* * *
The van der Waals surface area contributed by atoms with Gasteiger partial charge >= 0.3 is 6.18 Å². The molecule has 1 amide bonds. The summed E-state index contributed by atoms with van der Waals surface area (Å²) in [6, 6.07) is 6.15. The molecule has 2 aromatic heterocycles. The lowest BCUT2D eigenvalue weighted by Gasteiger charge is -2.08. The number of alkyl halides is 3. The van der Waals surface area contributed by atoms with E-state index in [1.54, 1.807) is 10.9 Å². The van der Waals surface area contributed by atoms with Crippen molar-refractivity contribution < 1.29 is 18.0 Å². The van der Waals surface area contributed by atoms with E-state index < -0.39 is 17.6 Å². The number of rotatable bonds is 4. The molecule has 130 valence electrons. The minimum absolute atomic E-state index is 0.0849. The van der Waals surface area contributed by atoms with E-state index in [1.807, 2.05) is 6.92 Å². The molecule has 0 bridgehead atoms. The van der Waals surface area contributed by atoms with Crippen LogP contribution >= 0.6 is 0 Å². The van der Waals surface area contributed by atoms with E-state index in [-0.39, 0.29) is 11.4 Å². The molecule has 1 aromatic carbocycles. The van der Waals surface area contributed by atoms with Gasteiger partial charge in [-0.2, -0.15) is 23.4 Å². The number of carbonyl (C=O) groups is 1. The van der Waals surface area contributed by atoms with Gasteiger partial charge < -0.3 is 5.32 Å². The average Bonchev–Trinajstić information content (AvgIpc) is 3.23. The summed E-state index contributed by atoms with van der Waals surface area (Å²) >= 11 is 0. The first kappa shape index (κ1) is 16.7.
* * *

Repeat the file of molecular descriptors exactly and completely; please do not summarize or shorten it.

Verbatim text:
The van der Waals surface area contributed by atoms with Gasteiger partial charge >= 0.3 is 6.18 Å². The molecule has 1 amide bonds. The summed E-state index contributed by atoms with van der Waals surface area (Å²) in [6, 6.07) is 6.15. The molecule has 2 aromatic heterocycles. The lowest BCUT2D eigenvalue weighted by Gasteiger charge is -2.08. The number of alkyl halides is 3. The van der Waals surface area contributed by atoms with E-state index in [1.54, 1.807) is 10.9 Å². The van der Waals surface area contributed by atoms with Crippen molar-refractivity contribution < 1.29 is 18.0 Å². The van der Waals surface area contributed by atoms with E-state index < -0.39 is 17.6 Å². The number of rotatable bonds is 4. The molecule has 130 valence electrons. The minimum absolute atomic E-state index is 0.0849. The van der Waals surface area contributed by atoms with E-state index in [1.807, 2.05) is 6.92 Å². The molecule has 0 bridgehead atoms. The van der Waals surface area contributed by atoms with Crippen LogP contribution >= 0.6 is 0 Å². The van der Waals surface area contributed by atoms with E-state index in [-0.39, 0.29) is 11.4 Å². The molecule has 1 aromatic carbocycles. The van der Waals surface area contributed by atoms with Gasteiger partial charge in [-0.2, -0.15) is 23.4 Å². The number of carbonyl (C=O) groups is 1. The van der Waals surface area contributed by atoms with Gasteiger partial charge < -0.3 is 5.32 Å². The average Bonchev–Trinajstić information content (AvgIpc) is 3.23. The summed E-state index contributed by atoms with van der Waals surface area (Å²) >= 11 is 0. The first kappa shape index (κ1) is 16.7.